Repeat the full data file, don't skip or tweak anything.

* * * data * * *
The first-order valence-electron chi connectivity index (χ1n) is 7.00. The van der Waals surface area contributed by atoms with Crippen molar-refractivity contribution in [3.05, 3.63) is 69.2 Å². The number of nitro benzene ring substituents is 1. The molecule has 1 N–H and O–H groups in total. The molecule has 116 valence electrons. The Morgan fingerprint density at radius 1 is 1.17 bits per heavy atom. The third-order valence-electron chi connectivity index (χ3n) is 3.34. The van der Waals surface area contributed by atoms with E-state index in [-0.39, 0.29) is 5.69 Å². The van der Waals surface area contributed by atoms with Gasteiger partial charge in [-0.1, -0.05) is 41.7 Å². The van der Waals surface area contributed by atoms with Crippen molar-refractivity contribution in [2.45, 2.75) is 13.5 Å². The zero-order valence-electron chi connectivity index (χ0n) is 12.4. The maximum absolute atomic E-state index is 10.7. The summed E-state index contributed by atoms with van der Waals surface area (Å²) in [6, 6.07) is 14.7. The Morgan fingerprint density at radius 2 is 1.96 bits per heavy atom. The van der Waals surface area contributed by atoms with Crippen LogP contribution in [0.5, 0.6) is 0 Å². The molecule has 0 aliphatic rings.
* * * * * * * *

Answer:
The first-order valence-electron chi connectivity index (χ1n) is 7.00. The van der Waals surface area contributed by atoms with Crippen molar-refractivity contribution in [3.05, 3.63) is 69.2 Å². The number of nitro benzene ring substituents is 1. The molecule has 1 N–H and O–H groups in total. The molecule has 116 valence electrons. The Morgan fingerprint density at radius 1 is 1.17 bits per heavy atom. The third-order valence-electron chi connectivity index (χ3n) is 3.34. The van der Waals surface area contributed by atoms with E-state index in [-0.39, 0.29) is 5.69 Å². The van der Waals surface area contributed by atoms with Gasteiger partial charge in [-0.1, -0.05) is 41.7 Å². The van der Waals surface area contributed by atoms with Crippen molar-refractivity contribution in [2.45, 2.75) is 13.5 Å². The zero-order valence-electron chi connectivity index (χ0n) is 12.4. The maximum absolute atomic E-state index is 10.7. The summed E-state index contributed by atoms with van der Waals surface area (Å²) in [6, 6.07) is 14.7. The Morgan fingerprint density at radius 2 is 1.96 bits per heavy atom. The van der Waals surface area contributed by atoms with Crippen LogP contribution in [0.5, 0.6) is 0 Å². The molecule has 0 aliphatic rings.